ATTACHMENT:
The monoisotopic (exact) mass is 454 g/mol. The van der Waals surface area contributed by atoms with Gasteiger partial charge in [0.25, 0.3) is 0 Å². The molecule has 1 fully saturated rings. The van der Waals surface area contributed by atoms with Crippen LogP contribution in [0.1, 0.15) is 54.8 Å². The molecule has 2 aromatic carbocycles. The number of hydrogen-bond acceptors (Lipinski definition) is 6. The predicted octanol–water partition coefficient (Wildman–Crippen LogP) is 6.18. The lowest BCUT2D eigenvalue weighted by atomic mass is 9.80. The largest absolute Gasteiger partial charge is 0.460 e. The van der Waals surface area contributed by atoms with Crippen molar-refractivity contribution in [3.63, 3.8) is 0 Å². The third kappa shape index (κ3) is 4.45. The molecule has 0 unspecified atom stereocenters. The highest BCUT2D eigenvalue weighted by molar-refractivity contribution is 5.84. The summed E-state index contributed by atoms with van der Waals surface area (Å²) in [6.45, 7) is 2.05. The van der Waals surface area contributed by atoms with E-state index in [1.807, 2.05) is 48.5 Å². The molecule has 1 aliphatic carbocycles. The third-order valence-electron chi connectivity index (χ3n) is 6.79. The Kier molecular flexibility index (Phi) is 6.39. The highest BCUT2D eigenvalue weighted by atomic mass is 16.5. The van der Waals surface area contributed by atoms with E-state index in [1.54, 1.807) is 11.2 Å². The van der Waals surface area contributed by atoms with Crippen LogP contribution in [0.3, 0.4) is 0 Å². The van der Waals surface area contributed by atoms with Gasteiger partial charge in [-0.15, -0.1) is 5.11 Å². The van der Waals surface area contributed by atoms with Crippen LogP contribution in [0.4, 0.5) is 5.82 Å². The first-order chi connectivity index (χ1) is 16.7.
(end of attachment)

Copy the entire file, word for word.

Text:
The monoisotopic (exact) mass is 454 g/mol. The van der Waals surface area contributed by atoms with Gasteiger partial charge in [0.25, 0.3) is 0 Å². The molecule has 1 fully saturated rings. The van der Waals surface area contributed by atoms with Crippen LogP contribution in [0.1, 0.15) is 54.8 Å². The molecule has 2 aromatic carbocycles. The number of hydrogen-bond acceptors (Lipinski definition) is 6. The predicted octanol–water partition coefficient (Wildman–Crippen LogP) is 6.18. The lowest BCUT2D eigenvalue weighted by atomic mass is 9.80. The largest absolute Gasteiger partial charge is 0.460 e. The van der Waals surface area contributed by atoms with Crippen molar-refractivity contribution in [3.63, 3.8) is 0 Å². The third kappa shape index (κ3) is 4.45. The molecule has 0 unspecified atom stereocenters. The highest BCUT2D eigenvalue weighted by molar-refractivity contribution is 5.84. The summed E-state index contributed by atoms with van der Waals surface area (Å²) in [6.45, 7) is 2.05. The van der Waals surface area contributed by atoms with E-state index in [1.807, 2.05) is 48.5 Å². The molecule has 1 aliphatic carbocycles. The third-order valence-electron chi connectivity index (χ3n) is 6.79. The Kier molecular flexibility index (Phi) is 6.39. The highest BCUT2D eigenvalue weighted by atomic mass is 16.5. The van der Waals surface area contributed by atoms with E-state index in [1.54, 1.807) is 11.2 Å². The van der Waals surface area contributed by atoms with Crippen LogP contribution in [0.3, 0.4) is 0 Å². The van der Waals surface area contributed by atoms with Gasteiger partial charge in [-0.15, -0.1) is 5.11 Å². The van der Waals surface area contributed by atoms with Crippen LogP contribution in [0.4, 0.5) is 5.82 Å². The first-order chi connectivity index (χ1) is 16.7.